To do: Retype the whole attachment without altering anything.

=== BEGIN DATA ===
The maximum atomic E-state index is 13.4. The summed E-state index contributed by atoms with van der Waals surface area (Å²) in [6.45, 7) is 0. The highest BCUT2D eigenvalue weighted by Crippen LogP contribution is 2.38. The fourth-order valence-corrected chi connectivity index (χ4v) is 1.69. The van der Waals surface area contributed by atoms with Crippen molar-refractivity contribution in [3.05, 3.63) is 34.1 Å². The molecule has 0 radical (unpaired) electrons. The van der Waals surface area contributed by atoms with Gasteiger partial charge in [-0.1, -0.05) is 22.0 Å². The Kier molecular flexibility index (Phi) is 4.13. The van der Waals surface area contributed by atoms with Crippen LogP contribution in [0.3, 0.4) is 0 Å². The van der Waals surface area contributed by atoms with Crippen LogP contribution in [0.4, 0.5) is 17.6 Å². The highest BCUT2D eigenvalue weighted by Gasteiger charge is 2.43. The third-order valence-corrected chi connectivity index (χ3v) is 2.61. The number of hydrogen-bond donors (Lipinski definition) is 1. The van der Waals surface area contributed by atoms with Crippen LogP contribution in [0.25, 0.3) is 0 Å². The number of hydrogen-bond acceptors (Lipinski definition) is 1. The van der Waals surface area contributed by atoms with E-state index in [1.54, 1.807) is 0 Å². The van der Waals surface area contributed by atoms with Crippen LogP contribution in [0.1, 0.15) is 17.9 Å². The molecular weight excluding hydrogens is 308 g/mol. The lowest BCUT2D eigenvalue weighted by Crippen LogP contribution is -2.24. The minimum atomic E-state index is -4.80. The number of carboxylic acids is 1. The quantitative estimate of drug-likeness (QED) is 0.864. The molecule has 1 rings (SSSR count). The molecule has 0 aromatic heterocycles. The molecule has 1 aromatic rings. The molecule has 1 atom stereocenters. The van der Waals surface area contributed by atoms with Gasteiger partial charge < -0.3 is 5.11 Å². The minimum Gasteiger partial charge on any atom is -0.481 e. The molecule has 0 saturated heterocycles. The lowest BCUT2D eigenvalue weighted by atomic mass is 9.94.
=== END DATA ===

The maximum atomic E-state index is 13.4. The summed E-state index contributed by atoms with van der Waals surface area (Å²) in [6.45, 7) is 0. The highest BCUT2D eigenvalue weighted by Crippen LogP contribution is 2.38. The fourth-order valence-corrected chi connectivity index (χ4v) is 1.69. The van der Waals surface area contributed by atoms with Crippen molar-refractivity contribution in [3.05, 3.63) is 34.1 Å². The molecule has 0 radical (unpaired) electrons. The van der Waals surface area contributed by atoms with Gasteiger partial charge in [-0.1, -0.05) is 22.0 Å². The Kier molecular flexibility index (Phi) is 4.13. The van der Waals surface area contributed by atoms with Crippen LogP contribution in [0.3, 0.4) is 0 Å². The van der Waals surface area contributed by atoms with Crippen LogP contribution in [0.4, 0.5) is 17.6 Å². The highest BCUT2D eigenvalue weighted by Gasteiger charge is 2.43. The third-order valence-corrected chi connectivity index (χ3v) is 2.61. The number of hydrogen-bond donors (Lipinski definition) is 1. The van der Waals surface area contributed by atoms with Crippen LogP contribution in [0.25, 0.3) is 0 Å². The number of hydrogen-bond acceptors (Lipinski definition) is 1. The van der Waals surface area contributed by atoms with E-state index in [1.54, 1.807) is 0 Å². The van der Waals surface area contributed by atoms with Crippen LogP contribution in [0.1, 0.15) is 17.9 Å². The molecular weight excluding hydrogens is 308 g/mol. The lowest BCUT2D eigenvalue weighted by Crippen LogP contribution is -2.24. The minimum atomic E-state index is -4.80. The number of carboxylic acids is 1. The quantitative estimate of drug-likeness (QED) is 0.864. The molecule has 1 rings (SSSR count). The molecule has 0 aromatic heterocycles. The molecule has 1 aromatic rings. The molecule has 1 atom stereocenters. The van der Waals surface area contributed by atoms with Gasteiger partial charge < -0.3 is 5.11 Å². The minimum Gasteiger partial charge on any atom is -0.481 e. The molecule has 0 saturated heterocycles. The lowest BCUT2D eigenvalue weighted by atomic mass is 9.94.